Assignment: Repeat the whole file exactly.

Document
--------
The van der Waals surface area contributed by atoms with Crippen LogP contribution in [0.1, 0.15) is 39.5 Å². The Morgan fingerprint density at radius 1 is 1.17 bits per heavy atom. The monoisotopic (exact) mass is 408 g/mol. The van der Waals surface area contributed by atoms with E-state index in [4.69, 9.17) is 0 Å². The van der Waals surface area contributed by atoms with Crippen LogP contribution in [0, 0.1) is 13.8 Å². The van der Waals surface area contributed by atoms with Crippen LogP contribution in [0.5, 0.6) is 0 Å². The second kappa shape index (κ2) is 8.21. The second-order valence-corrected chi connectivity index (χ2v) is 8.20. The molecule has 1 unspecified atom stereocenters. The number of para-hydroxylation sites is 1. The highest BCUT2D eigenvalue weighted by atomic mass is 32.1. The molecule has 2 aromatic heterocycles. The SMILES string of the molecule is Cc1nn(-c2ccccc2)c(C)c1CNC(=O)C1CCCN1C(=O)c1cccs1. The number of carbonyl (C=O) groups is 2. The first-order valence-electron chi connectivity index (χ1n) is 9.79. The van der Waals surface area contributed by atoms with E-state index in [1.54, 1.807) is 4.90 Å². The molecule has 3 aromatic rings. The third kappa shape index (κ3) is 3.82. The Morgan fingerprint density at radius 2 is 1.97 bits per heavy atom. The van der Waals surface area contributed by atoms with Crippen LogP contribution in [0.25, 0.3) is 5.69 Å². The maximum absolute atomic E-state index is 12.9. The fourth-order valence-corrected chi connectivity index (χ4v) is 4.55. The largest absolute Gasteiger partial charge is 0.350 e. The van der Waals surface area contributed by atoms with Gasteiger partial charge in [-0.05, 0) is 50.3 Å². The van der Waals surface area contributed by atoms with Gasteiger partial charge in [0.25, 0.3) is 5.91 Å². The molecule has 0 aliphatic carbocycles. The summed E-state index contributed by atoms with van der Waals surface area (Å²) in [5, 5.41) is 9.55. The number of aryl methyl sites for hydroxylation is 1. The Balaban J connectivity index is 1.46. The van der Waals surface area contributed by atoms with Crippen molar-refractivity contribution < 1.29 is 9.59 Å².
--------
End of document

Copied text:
The van der Waals surface area contributed by atoms with Crippen LogP contribution in [0.1, 0.15) is 39.5 Å². The Morgan fingerprint density at radius 1 is 1.17 bits per heavy atom. The monoisotopic (exact) mass is 408 g/mol. The van der Waals surface area contributed by atoms with E-state index in [4.69, 9.17) is 0 Å². The van der Waals surface area contributed by atoms with Crippen LogP contribution in [0, 0.1) is 13.8 Å². The van der Waals surface area contributed by atoms with Crippen LogP contribution in [0.5, 0.6) is 0 Å². The second kappa shape index (κ2) is 8.21. The second-order valence-corrected chi connectivity index (χ2v) is 8.20. The molecule has 1 unspecified atom stereocenters. The number of para-hydroxylation sites is 1. The highest BCUT2D eigenvalue weighted by atomic mass is 32.1. The molecule has 2 aromatic heterocycles. The SMILES string of the molecule is Cc1nn(-c2ccccc2)c(C)c1CNC(=O)C1CCCN1C(=O)c1cccs1. The number of carbonyl (C=O) groups is 2. The first-order valence-electron chi connectivity index (χ1n) is 9.79. The van der Waals surface area contributed by atoms with E-state index in [1.54, 1.807) is 4.90 Å². The molecule has 3 aromatic rings. The third kappa shape index (κ3) is 3.82. The Morgan fingerprint density at radius 2 is 1.97 bits per heavy atom. The van der Waals surface area contributed by atoms with Crippen LogP contribution in [0.25, 0.3) is 5.69 Å². The maximum absolute atomic E-state index is 12.9. The fourth-order valence-corrected chi connectivity index (χ4v) is 4.55. The largest absolute Gasteiger partial charge is 0.350 e. The van der Waals surface area contributed by atoms with Gasteiger partial charge in [-0.05, 0) is 50.3 Å². The van der Waals surface area contributed by atoms with Gasteiger partial charge in [0.25, 0.3) is 5.91 Å². The molecule has 0 aliphatic carbocycles. The summed E-state index contributed by atoms with van der Waals surface area (Å²) in [5, 5.41) is 9.55. The number of aryl methyl sites for hydroxylation is 1. The Balaban J connectivity index is 1.46. The van der Waals surface area contributed by atoms with Crippen molar-refractivity contribution < 1.29 is 9.59 Å².